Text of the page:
Dr. Paul Runge, a board-certified ophthalmologist and pediatrician, has had a long and rewarding career evaluating and treating premature infants for a potentially blinding eye condition known as retinopathy of prematurity (An eye disease that can happen in babies who are born prematurely and generally weigh less than 3 pounds at birth). His career has included work in a private retinal practice for over twenty years and teaching resident physicians at the University of South Florida, Tampa - where he received six annual teaching awards and a lifetime achievement teaching award. He has also looked after premature infants at the Sarasota Memorial Hospital, where no baby under his care became blind.
As retirement approached, he realized he wasn’t ready to stop contributing his medical talent to those in need. He found his opportunity to do more during the Ukrainian conflict which began on February 24, 2022. Dr. Runge said, “I just felt driven to help.” He contacted many colleagues, until he finally managed to get connected to five physicians in Ivano-Frankivsk, a large city in the west of Ukraine in July. On his first visit to Ivano-Frankivsk, Dr. Runge was able to work two weeks at the children’s hospital neonatal intensive care unit and at the city general hospital. During that trip, he discovered the lack of the special needles he felt were essential to perform eye procedures more safely.
Below is a photo of his first trip working with physicians in Ivano-Frankivsk.
After returning from Ukraine, Dr. Runge reached out to Air-Tite and requested some of our 32g TSK STERiJECT™ needles, as well as B. Braun 2-Part Luer Slip syringes and EXEL Luer Lock syringes for his next trip back. He said, “The TSK needles are exactly what the ophthalmologists require for injecting the eyes of both infants and adults.” He informed us about his mission, and we donated several boxes of the TSK STERiJECT™ 32g x 4mm, 6mm, and 9mm needles towards the cause. After putting them to good use, Dr. Runge informed us that, “The TSK needles and syringes were a big hit.” He has made several return trips to Ukraine, most recently mid-October to mid-November, where the 4mm needles had been used to treat premature infants with retinopathy of prematurity at the children’s hospital in Ivano-Frankivsk. The longer 6mm and 9mm needles were used in the general eye clinic on adults. Dr. Runge offered some of those needles to the military hospital as well to use on soldiers.
Pictured above is Dr. Runge with Dr. Tetyana, a Ukrainian pediatric ophthalmologist, examining the eyes of an extremely premature infant in the neonatal intensive care unit (NICU) at the Ivano-Frankivsk children’s hospital. Dr. Runge is attempting to introduce the injection of medicines into the eyes of premature babies at this hospital to help prevent blindness. “This has never been done here before. Everywhere else in the world these injections are the standard of care. The 4mm 32G TSK needles are critical for this procedure, and I would not feel safe using any other needle for this procedure.” -Dr. Runge
Above are photos from the Children’s Hospital in Ivano-Frankivsk. The first photo is Dr. Tetyana (pediatric ophthalmologist) holding the TSK STERiJECT™ needles, and the second photo is a patient with her mother.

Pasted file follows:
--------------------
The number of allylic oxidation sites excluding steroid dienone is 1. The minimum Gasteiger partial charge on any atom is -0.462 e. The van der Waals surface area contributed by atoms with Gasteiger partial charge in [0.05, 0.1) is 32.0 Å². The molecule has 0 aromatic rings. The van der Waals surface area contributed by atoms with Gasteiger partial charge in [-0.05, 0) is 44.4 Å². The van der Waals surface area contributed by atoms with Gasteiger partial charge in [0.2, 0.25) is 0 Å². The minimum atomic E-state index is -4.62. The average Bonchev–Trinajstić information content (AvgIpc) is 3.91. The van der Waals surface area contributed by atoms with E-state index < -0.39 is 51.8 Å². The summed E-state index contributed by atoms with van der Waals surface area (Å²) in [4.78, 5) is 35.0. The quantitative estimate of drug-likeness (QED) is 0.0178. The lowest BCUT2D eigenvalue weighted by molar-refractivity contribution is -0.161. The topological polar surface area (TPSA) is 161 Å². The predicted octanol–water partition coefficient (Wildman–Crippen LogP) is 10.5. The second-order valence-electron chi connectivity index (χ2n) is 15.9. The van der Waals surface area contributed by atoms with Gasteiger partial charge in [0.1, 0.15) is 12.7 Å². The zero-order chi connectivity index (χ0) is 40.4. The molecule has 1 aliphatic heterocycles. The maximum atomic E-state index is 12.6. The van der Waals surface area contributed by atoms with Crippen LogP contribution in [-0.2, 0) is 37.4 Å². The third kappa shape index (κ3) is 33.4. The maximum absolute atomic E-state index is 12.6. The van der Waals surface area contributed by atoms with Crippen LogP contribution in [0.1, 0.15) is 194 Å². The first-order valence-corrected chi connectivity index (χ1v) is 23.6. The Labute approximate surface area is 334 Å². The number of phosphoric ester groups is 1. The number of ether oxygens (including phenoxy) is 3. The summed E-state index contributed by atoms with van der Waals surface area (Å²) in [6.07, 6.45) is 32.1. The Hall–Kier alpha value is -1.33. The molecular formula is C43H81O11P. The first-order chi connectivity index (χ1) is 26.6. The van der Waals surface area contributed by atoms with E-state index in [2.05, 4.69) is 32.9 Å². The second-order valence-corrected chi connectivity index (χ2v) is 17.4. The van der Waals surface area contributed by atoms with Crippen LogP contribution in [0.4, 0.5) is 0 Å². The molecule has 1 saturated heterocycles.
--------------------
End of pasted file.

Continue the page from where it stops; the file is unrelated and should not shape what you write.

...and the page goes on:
On his third trip, he gave us insight into some of the daily activities and struggles he faced while there:
“I arrived back in the Ukraine on Sunday to find that things were quite different than when I left the end of September. Now, every day there are air raid sirens usually in the morning and we immediately go into a bomb shelter in the basement of the building next door. There we wait until we get the all-clear and are then free to go about our daily activities. On Tuesday we remained in the bunker for about two hours, and halfway through our stay the crowd of mainly young ladies started singing the Ukrainian national anthem. We all stood hand-on-heart. It was quite remarkable. After completing the anthem, they went on to sing many other Ukrainian folk songs. I guess it helped people feel less anxious and deal with the boredom. Sitting and waiting endlessly is not much fun, and the wooden plank bleachers are not very comfortable. I appreciate every day my comfortable life in Florida. When the sirens go off while we are at work at the hospital, we head to a basement bomb shelter as well… This is very unsettling and very disruptive because we end up spending a great deal of time in shelters.
Many thanks to you and (Air-Tite Products) for your support, supplies and kind thoughts and prayers.”
Although, Dr. Runge has enjoyed helping adult patients in the general eye clinic, his passion has always been working with premature babies. “The potential for saving sight and giving the gift of lifelong vision is so much greater in babies than adults. This work is therefore the most rewarding and important thing I can ever do.” So, when the number of patients at the general clinic he was helping was greatly diminished in part related to the increased activities, he will “Now have more time to concentrate on the nursery and the babies. In the end, I will be happier with my newfound emphasis and direction. The children’s hospital remains open, business as usual, babies continue to arrive, so there is still plenty of work to do.”
His latest letter to us stated he was very excited to head back home to celebrate his wife’s birthday and spend time with his daughters and grandson. “But, I will be back [in Ukraine] to help with the babies. I also have a few more supplies to bring back to the Ukraine.” Air-Tite Products would like to thank Dr. Runge for being a great humanitarian and helping those who are most vulnerable.